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Notice of Availability of Recommendations From the Task Force on Agricultural Air Quality Regarding Agricultural Burning and Voluntary Measures; Solicitation of Comments

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Information about this document as published in the Federal Register.

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Environmental Protection Agency (EPA).


Notice of availability.


The purpose of this notice is to provide the public with an opportunity to comment on the Agricultural Air Quality Task Force (AAQTF) recommendations regarding an air quality policy on agricultural burning and on a voluntary (incentive based) control measures policy to address RACM/BACM requirements for particulate matter (PM) nonattainment areas. Section 391 of the 1996 Federal Agriculture Improvement and Reform Act (FAIR) directs the Chief of the Natural Resource Conservation Service (NRCS) of the United States Department of Agriculture (USDA) to establish a task force to address agricultural air quality issues. The AAQTF includes representation from agricultural producers, air quality researchers, agricultural industry representatives, medical researchers and State air quality and USDA staff. On November 10, 1999, the AAQTF forwarded a series of recommendations to the USDA in response to implementing provisions of the Clean Air Act and the concerns of agricultural producers to retain the valid use of fire as a management tool in support of agricultural production. In February 2000, Secretary Glickman forwarded these recommendations to EPA Administrator Browner as written for consideration in the development of future policies impacting agricultural burning. The recommendations provide guidance on reducing air pollution impacts caused by burning in support of agricultural production. It identifies a two-tier approach to the regulation of agricultural burning by Agricultural Burning Managers. Along with these recommendations the AAQTF also submitted recommendations to the Administrator related to a voluntary (incentive based) control measures policy to address RACM/BACM requirements for agricultural operations in PM nonattainment areas.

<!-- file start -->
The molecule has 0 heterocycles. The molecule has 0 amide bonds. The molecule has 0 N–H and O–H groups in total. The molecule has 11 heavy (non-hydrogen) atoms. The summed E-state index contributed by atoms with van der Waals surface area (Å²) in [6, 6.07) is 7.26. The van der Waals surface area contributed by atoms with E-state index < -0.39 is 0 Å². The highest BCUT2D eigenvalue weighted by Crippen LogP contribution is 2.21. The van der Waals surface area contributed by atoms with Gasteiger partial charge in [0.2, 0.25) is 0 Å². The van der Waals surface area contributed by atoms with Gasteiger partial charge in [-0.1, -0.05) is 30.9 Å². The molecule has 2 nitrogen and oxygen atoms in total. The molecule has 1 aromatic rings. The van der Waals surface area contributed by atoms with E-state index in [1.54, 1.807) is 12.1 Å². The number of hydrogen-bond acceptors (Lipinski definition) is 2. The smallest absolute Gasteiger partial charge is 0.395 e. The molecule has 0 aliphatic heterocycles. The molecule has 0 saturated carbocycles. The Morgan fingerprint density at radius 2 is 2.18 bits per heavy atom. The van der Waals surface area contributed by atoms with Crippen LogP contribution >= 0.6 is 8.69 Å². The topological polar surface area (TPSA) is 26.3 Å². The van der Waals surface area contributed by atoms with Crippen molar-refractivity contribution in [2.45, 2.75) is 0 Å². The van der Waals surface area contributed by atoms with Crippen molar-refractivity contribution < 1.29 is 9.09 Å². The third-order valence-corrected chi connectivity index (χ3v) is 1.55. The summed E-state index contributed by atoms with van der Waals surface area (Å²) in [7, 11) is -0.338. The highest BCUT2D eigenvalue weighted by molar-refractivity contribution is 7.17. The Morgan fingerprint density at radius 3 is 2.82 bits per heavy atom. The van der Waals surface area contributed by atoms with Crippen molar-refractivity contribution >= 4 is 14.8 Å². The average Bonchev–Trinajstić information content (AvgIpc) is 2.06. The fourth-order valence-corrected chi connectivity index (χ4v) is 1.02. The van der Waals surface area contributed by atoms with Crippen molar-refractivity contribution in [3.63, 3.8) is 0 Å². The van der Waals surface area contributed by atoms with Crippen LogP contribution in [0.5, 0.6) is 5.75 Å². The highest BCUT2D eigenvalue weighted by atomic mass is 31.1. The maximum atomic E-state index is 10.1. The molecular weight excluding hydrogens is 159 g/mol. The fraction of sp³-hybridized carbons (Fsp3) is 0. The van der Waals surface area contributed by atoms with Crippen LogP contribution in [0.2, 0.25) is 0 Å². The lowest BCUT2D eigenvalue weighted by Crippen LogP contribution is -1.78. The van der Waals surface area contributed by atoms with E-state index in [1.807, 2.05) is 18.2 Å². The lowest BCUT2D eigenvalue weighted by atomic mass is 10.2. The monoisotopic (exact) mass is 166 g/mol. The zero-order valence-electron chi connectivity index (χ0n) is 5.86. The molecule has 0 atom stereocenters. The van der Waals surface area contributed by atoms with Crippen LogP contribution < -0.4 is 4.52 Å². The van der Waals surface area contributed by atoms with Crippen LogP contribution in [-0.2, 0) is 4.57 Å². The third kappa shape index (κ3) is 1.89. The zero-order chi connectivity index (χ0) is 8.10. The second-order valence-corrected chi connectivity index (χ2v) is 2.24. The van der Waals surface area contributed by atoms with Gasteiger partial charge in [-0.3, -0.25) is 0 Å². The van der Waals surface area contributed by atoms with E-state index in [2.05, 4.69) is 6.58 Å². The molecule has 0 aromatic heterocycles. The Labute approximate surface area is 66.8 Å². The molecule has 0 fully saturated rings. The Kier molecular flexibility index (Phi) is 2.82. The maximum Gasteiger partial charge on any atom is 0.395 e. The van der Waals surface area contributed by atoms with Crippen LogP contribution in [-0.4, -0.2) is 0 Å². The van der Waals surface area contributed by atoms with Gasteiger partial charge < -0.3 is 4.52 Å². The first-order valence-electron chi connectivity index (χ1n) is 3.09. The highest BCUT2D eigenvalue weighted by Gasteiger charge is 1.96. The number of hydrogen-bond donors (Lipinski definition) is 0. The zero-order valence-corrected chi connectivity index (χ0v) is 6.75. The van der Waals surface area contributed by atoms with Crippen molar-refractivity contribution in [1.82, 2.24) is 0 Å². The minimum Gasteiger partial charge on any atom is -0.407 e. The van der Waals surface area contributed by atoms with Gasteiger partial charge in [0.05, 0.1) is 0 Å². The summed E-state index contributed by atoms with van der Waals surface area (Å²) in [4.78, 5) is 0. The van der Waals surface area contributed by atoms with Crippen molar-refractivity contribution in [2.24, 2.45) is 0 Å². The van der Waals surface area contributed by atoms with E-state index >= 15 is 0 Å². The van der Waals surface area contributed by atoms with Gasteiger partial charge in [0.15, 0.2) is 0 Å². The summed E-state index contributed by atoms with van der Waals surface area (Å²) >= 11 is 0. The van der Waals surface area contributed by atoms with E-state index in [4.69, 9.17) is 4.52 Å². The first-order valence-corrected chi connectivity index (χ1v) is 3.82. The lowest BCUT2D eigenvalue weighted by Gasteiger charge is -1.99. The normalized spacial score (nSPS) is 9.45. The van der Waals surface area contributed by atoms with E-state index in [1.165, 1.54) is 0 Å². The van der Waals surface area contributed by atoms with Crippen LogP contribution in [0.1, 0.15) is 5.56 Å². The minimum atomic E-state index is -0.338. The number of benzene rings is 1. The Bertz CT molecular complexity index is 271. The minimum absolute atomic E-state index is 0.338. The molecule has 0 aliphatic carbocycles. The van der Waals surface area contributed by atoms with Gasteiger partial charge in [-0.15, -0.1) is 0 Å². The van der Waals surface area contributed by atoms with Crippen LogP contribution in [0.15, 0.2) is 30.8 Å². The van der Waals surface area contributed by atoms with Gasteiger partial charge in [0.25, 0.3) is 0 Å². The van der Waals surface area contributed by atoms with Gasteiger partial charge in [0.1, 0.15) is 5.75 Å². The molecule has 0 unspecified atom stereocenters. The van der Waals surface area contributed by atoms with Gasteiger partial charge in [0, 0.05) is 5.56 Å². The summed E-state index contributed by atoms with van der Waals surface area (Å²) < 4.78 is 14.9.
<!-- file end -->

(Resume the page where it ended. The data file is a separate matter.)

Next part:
The EPA is seeking public comment on both sets of AAQTF recommendations as it prepares to begin developing policies to address the air quality impacts of agricultural burning Start Printed Page 56309and the use of USDA's incentive based programs/practices in meeting RACM/BACM requirements. Since the voluntary measures recommendations are relatively brief they have been included in this notice. The agricultural burning recommendations however are too lengthy to include here. To obtain copies of the agricultural burning recommendations via the Internet, use the following Internet address:​faca/​aaqtf.html. This document can also be found at​faca/​. To obtain hard copies call Robin Dunkins at 919-541-5335, or Elvis Graves at 919-541-5436.


Written comments, identified by Docket No. A-2000-22, must be received by EPA on or before November 17, 2000.


Comments may be submitted by mail, electronically, or in person. Please follow the detailed instructions for each method as provided in the SUPPLEMENTARY INFORMATION section of this document.